Originally published by Māori Television
An incident in Gisborne involving heavily armed police officers and a family has raised concerns about racial profiling.
The incident took place near a public park, where some families were present having a picnic and a number of children were playing.
Inspector Sam Aberahama said police received a 111 call from a concerned member of the public about a person in a vehicle holding what appeared to be a firearm.
The caller, who was walking past the vehicle, described the occupant as being a male in his 20s, wearing a black balaclava and holding what looked like a black pistol.
Police set up two checkpoints, and then followed the vehicle before stopping it near a park.
Using a megaphone, the armed police instructed the occupants of the vehicle to exit and walk backward with their hands in the air, before taking them into custody.
The police were seen conducting a search of the vehicle.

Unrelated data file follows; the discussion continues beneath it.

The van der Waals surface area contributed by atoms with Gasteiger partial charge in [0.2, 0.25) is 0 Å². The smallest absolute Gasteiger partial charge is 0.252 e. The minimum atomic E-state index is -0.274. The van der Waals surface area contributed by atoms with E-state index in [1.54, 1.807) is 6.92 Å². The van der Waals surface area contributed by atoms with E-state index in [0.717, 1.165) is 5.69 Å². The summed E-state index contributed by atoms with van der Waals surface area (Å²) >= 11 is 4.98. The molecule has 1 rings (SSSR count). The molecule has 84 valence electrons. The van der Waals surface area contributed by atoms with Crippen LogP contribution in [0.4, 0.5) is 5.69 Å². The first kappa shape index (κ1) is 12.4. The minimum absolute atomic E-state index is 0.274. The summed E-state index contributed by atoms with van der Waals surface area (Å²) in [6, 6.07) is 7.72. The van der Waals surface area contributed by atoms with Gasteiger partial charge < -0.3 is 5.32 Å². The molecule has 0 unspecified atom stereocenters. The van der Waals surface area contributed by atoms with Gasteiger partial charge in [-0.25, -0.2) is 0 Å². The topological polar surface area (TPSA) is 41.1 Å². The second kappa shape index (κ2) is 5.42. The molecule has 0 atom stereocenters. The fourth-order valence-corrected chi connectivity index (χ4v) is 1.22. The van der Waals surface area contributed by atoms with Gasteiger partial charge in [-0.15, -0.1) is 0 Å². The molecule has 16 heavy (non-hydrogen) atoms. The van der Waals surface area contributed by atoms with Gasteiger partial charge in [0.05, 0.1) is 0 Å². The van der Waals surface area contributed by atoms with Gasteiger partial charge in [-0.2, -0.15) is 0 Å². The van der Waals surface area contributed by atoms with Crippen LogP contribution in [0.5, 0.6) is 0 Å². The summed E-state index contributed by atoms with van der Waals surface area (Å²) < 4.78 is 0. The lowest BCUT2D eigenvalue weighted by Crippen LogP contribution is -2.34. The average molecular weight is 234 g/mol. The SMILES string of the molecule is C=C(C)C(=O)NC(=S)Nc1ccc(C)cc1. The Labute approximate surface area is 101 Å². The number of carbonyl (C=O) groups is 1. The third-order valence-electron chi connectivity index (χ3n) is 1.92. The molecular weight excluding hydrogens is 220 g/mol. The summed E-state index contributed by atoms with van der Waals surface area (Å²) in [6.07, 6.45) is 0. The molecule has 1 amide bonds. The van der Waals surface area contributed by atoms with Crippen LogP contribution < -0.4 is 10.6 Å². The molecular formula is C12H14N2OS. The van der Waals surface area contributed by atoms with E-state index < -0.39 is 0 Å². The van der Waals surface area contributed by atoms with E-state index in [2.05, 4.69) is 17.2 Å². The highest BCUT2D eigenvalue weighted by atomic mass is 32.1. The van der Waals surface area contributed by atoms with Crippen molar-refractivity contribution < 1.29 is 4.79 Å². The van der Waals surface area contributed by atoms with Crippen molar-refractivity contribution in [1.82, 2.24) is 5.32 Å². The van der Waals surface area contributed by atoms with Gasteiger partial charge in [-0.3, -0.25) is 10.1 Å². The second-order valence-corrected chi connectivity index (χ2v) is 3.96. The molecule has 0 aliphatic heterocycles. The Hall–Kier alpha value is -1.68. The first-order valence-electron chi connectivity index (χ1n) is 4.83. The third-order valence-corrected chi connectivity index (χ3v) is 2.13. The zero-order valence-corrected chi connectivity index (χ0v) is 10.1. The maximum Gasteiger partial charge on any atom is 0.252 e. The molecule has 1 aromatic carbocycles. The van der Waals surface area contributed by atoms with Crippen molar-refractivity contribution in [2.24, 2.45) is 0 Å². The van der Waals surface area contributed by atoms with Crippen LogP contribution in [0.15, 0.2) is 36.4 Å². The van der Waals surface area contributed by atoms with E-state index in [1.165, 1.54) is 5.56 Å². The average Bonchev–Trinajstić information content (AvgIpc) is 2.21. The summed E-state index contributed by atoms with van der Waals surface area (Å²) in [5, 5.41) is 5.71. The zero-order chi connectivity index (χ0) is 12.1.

Aberahama said a BB gun that closely resembled a Glock pistol was found during the search and one of the men in the vehicle was wearing a face covering. The occupants of the vehicle were immediately released.
A witness said the occupants appeared to be Māori, and that in their view it was racial profiling by the police.
Aberahama says that 52 per cent of police staff in Te Tairāwhiti are Māori, and this event followed standard operating procedure.
"This was routine policing and an absolutely appropriate response," Aberahama said.
Police had to take any report of a person carrying a firearm in a public place extremely seriously, he said.
"We strongly encourage members of the public to continue to report anything suspicious and we will respond appropriately."